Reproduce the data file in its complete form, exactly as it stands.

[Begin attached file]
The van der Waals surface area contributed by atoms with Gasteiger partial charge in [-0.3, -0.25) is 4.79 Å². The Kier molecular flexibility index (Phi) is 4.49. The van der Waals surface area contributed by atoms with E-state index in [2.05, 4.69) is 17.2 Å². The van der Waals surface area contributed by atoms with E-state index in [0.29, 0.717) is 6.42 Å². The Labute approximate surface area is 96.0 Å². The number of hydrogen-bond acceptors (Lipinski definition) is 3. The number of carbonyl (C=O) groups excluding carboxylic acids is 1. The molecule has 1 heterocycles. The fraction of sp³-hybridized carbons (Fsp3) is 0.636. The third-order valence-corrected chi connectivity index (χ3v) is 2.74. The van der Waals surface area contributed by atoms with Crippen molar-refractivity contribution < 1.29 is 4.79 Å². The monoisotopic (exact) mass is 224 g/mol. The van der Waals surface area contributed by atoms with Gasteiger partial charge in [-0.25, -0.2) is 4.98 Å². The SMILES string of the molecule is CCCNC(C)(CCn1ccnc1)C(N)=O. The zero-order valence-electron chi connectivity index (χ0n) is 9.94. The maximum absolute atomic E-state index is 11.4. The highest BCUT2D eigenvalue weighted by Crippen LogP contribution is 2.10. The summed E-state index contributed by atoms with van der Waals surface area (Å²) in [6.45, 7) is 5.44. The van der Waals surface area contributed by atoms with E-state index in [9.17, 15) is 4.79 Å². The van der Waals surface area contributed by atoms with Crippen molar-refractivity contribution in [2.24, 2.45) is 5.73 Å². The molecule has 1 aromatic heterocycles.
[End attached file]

The van der Waals surface area contributed by atoms with Gasteiger partial charge in [-0.3, -0.25) is 4.79 Å². The Kier molecular flexibility index (Phi) is 4.49. The van der Waals surface area contributed by atoms with E-state index in [2.05, 4.69) is 17.2 Å². The van der Waals surface area contributed by atoms with E-state index in [0.29, 0.717) is 6.42 Å². The Labute approximate surface area is 96.0 Å². The number of hydrogen-bond acceptors (Lipinski definition) is 3. The number of carbonyl (C=O) groups excluding carboxylic acids is 1. The molecule has 1 heterocycles. The fraction of sp³-hybridized carbons (Fsp3) is 0.636. The third-order valence-corrected chi connectivity index (χ3v) is 2.74. The van der Waals surface area contributed by atoms with Crippen molar-refractivity contribution < 1.29 is 4.79 Å². The monoisotopic (exact) mass is 224 g/mol. The van der Waals surface area contributed by atoms with Gasteiger partial charge in [-0.25, -0.2) is 4.98 Å². The SMILES string of the molecule is CCCNC(C)(CCn1ccnc1)C(N)=O. The zero-order valence-electron chi connectivity index (χ0n) is 9.94. The maximum absolute atomic E-state index is 11.4. The highest BCUT2D eigenvalue weighted by Crippen LogP contribution is 2.10. The summed E-state index contributed by atoms with van der Waals surface area (Å²) in [6.45, 7) is 5.44. The van der Waals surface area contributed by atoms with E-state index in [9.17, 15) is 4.79 Å². The van der Waals surface area contributed by atoms with Crippen molar-refractivity contribution in [2.24, 2.45) is 5.73 Å². The molecule has 1 aromatic heterocycles.